Yet Another Good Looking Astronautrix, this one named Naoko Yamazaki

Yet Another Good Looking Astronautrix, named Yi So Yeon

You have probably noticed something odd about the above pictures of astronauts! Yes, it is true that in the future, all spacemen will be good looking and trim. Fat people and tall will cost too much in fuel mass to lift into orbit. Also, no guys will be allowed in space. We are too smelly and we litter, which is deadly in space. The innate male desire to cook outdoors turns deadly in a vacuum.

What? Were you only thinking of the race of the young women pictured here? Don’t be so PC, racist swine! Learn to judge people by the content of their character like Americans do!

(I should write a yarn where, in time to come, the orientals may provide the overwhelming majority of spacemen in years to come in much the same way that the overwhelming majority of brewers are German (or haven’t you notice that beers are named things like Stroh, Schlitz, Schlitz, Pabst, Blatz, and Miller?) without there being any sinister systematic oppression at work. And I bet I would still be called a racist by the PCniks if I wrote that story, because PCniks cannot help but attribute their bizarre race hate to others; more-so if I used clear and traditional word like ‘oriental’ instead of using a jabberwocky like ‘Asian American’ to describe a character who is a Nisei from Alice Springs or Equatorial Guinea.)

Back to the topic:

So, now matter how odd it seems to modern eyes to have a space expedition not be coed, surely it would have been more odd, given the grim theme of the space yarn, to assume the progress made by suffragettes and feminists would stay in place during the Hegemony of the West waned, an after a world war, the jihad, a plague, a dieback, global freezing, and a little Dark Ages?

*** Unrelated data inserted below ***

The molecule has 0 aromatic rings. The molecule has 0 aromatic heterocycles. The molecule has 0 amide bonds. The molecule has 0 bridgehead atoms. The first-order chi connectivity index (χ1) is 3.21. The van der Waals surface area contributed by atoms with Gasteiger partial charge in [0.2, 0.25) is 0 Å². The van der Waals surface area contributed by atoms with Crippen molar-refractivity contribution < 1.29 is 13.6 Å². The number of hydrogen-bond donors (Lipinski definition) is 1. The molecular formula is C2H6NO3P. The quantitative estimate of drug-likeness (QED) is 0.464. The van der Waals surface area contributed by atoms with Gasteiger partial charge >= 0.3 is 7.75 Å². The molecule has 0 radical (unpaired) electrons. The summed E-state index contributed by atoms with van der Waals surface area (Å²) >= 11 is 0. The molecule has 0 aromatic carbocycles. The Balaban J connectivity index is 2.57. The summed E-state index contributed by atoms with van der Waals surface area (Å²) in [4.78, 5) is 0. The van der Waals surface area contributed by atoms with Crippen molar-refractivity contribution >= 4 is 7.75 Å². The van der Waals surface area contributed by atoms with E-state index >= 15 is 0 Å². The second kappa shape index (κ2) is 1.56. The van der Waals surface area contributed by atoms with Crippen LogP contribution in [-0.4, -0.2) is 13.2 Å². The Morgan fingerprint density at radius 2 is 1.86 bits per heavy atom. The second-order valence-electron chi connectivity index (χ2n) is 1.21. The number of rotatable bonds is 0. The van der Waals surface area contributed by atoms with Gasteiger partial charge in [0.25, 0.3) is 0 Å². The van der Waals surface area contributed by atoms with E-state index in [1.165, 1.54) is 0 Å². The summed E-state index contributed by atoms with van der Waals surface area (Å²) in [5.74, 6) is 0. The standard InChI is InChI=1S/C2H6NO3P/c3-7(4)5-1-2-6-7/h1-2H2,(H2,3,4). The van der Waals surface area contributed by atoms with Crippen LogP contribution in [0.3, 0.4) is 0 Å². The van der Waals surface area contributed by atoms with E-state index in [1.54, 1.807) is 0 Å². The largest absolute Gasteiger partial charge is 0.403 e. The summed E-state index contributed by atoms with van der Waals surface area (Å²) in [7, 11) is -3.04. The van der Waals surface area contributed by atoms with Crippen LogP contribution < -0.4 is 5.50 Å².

The idea I want to emphasize as false and dangerous is the idea that egalitarianism can exist without republicanism or without some Abrahamic faith that all men are created equally as Son of Jehovah or equally Slaves of Allah (the same equality Christianity preaches, it gets from Judaism, and donates to Islam.) But even this idea is beside the point of the book, even trivial. The point of the book is that we are not going to have flying cars, not now, not ever, unless…

Ah! Unless what? What is required for the future to be better than the past? What is the source of progress? Maybe free energy is the key, or a world government that would outlaw wars. So I portray both those things, and yet, the price seems (at least to my viewpoint cowpoke gunslinger with the big nose) to be too high. Maybe high intelligence is the key, downloading the brain into a computer matrix whose intelligence can be expanded infinitely! So I portray two different forms of high intelligence, or even three, and yet the price, at least to the cowpoke gunslinger with the big nose, seems even higher. Perhaps, taking a page from Arthur C Clarke, the Monolith of Tycho can help us! Perhaps we can be Uplifted to become the Starchild! And so Rania by hook or by crook gets the resources she needs to go confront the ultimate intelligences beyond the galaxy. However that turns out, the cowboy is not happy with that price either. How will it turn out? Stayed tuned for the sequel, Eschaton fans! Things get worse before they get better.

I am hoping kindly readers will root for my (perhaps somewhat unlikable) hero, if for no other reason than he is not willing to let the optimism of the Startrekian future die off, merely because it has not happened yet. Indeed, he is willing to bet his sanity on his dream. I don’t know if that comes across to the reader in the book or not.

He thinks that the future is an adventure without an end.